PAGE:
[Haskell-cafe] Re: Wikipedia on first-class object
cristi at ot.onrc.ro
Fri Dec 28 07:16:41 EST 2007
On Fri, 28 Dec 2007 12:03:04 +0200, apfelmus <apfelmus at quantentunnel.de>
> Cristian Baboi wrote:
>> The term was coined by Christopher Strachey in the context of
>> “functions as first-class citizens” in the mid-1960's.
>> Depending on the language, this can imply:
>> 1. being expressible as an anonymous literal value
>> 2. being storable in variables
>> 3. being storable in data structures
>> 4. having an intrinsic identity (independent of any given name)
>> 5. being comparable for equality with other entities
>> 6. being passable as a parameter to a procedure/function
>> 7. being returnable as the result of a procedure/function
>> 8. being constructable at runtime
>> 9. being printable
>> 10. being readable
>> 11. being transmissible among distributed processes
>> 12. being storable outside running processes
>> I'll guess that 5,9,12 does not apply to Haskell functions.
> Exactly, together with 10 and 11 (when the distributed processes are on
> different machines).
> But there is good reason that those things can't be done in Haskell.
> With extensional equality (two functions are considered equal if they
> yield the same result on every possible argument) number 5 is
I didn't know 5 as a number is undecidable :-)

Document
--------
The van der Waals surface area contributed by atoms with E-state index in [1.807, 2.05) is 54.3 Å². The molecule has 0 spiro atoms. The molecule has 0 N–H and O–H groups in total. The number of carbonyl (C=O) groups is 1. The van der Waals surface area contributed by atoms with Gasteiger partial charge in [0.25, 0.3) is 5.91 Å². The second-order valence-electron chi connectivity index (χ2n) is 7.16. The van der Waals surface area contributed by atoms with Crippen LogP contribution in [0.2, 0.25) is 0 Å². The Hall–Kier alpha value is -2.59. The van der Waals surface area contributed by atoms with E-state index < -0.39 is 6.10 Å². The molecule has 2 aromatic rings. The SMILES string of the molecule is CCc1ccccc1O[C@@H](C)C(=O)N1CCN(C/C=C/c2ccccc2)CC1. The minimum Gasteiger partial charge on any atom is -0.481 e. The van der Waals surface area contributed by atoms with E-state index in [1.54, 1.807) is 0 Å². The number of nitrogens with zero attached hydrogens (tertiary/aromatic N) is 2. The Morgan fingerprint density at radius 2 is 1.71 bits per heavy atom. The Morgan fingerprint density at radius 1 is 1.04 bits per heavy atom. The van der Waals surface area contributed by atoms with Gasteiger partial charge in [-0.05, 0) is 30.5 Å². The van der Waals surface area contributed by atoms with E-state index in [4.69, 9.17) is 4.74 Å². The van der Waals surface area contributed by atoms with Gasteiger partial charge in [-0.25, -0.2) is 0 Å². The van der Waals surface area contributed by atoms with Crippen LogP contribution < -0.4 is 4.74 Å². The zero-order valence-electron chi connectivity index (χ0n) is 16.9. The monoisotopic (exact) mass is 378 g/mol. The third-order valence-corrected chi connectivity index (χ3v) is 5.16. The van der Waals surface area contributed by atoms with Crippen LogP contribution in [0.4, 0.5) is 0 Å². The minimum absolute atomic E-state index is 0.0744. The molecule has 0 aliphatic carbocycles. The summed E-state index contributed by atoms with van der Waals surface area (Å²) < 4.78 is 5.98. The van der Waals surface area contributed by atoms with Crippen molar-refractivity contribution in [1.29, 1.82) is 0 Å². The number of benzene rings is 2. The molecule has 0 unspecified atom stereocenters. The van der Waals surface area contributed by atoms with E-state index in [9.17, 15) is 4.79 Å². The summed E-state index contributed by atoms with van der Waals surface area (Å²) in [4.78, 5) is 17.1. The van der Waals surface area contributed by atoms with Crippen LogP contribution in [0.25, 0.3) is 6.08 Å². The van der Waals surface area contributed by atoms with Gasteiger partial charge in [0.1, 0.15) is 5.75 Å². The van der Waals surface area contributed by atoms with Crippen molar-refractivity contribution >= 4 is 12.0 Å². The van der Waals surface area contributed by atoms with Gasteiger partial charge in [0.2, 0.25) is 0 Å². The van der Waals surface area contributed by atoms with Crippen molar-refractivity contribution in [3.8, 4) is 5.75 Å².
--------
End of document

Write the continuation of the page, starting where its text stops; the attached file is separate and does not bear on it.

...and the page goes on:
> Similarly, there cannot be functions
> print :: (Int -> Int) -> String
> compile :: String -> (Int -> Int)
> compile . print = id
> A print function based on an intensional representation (assembly,
> byte code, etc.) would have to distinguish extensionally equal functions
> print f ≠ print g although f = g
> which is not allowed.
Ok. I understand that there cannot be pairs like (print,compile) above.
But I was told that compile (quality number 10), can be defined.
About print above, I do not intend to make a Haskell String from a Haskell
This is why I said something about mixing levels of abstractions.
> More importantly, I don't quite understand your question. If you
> definitively need 9-12 for a practical problem at hand, then you may
> want to take a look at the functional language Clean
> which is similar to Haskell but offers 9-12 in some form.
How can be Clean similar to Haskell and at the same time satisfy 9-12 ?
I tryed Clean. I like it very much.
I have some silly little problems with it:
- its only 32 bit
- it doesn't support Unicode
- I don't like those type adnotations. Look as ugly as Lisp () to me.
- it's not free
- the linux version seems abandoned.
- there are some issues with # expressions (let before) that I don't fully
- the IO seems easyer in Haskell than in Clean
Otherwise I like it better than Haskell.
> In all other cases, an email thread is not a good (often not even
> successful) way to get a coherent "world view" on Haskell (or on
> something else) since this necessarily involves nitpicking
> philosophical questions. In my experience, interrogating one person in
> real-time in audio and "interrogating" books are the best ways to do
In my experience, different people have different "world views", and one
cannot get that from books only.
> Concerning books, maybe
> The Haskell Road to Logic, Maths and Programming
> is for you.
> More books on
> You don't have to buy them, borrow them from a library.
I'l try borrow them when I'll be visiting Munich next year, but I don't
think I'll have enough time to read them.
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